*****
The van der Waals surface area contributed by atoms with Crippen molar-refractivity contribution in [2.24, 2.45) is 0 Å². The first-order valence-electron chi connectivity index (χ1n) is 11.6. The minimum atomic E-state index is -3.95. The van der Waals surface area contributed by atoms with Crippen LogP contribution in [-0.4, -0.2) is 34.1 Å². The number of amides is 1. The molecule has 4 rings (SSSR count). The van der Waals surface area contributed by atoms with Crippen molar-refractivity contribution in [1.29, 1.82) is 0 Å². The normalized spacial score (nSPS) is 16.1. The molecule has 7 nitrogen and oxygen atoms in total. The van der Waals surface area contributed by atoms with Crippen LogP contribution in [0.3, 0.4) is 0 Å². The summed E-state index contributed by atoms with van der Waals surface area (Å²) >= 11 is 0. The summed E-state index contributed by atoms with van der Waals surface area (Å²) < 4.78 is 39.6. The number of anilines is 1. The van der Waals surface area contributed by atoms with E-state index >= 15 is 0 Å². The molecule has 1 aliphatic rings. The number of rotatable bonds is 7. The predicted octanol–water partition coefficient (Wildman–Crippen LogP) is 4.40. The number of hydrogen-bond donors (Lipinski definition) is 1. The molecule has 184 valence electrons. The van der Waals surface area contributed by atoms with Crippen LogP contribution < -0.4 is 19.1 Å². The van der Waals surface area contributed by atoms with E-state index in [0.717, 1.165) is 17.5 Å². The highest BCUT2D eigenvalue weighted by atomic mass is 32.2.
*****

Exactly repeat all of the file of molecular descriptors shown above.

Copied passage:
The van der Waals surface area contributed by atoms with Crippen molar-refractivity contribution in [2.24, 2.45) is 0 Å². The first-order valence-electron chi connectivity index (χ1n) is 11.6. The minimum atomic E-state index is -3.95. The van der Waals surface area contributed by atoms with Crippen LogP contribution in [-0.4, -0.2) is 34.1 Å². The number of amides is 1. The molecule has 4 rings (SSSR count). The van der Waals surface area contributed by atoms with Crippen molar-refractivity contribution in [1.29, 1.82) is 0 Å². The normalized spacial score (nSPS) is 16.1. The molecule has 7 nitrogen and oxygen atoms in total. The van der Waals surface area contributed by atoms with Crippen LogP contribution in [0.3, 0.4) is 0 Å². The summed E-state index contributed by atoms with van der Waals surface area (Å²) >= 11 is 0. The summed E-state index contributed by atoms with van der Waals surface area (Å²) < 4.78 is 39.6. The number of anilines is 1. The van der Waals surface area contributed by atoms with E-state index >= 15 is 0 Å². The molecule has 1 aliphatic rings. The number of rotatable bonds is 7. The predicted octanol–water partition coefficient (Wildman–Crippen LogP) is 4.40. The number of hydrogen-bond donors (Lipinski definition) is 1. The molecule has 184 valence electrons. The van der Waals surface area contributed by atoms with Crippen LogP contribution < -0.4 is 19.1 Å². The van der Waals surface area contributed by atoms with E-state index in [0.717, 1.165) is 17.5 Å². The highest BCUT2D eigenvalue weighted by atomic mass is 32.2.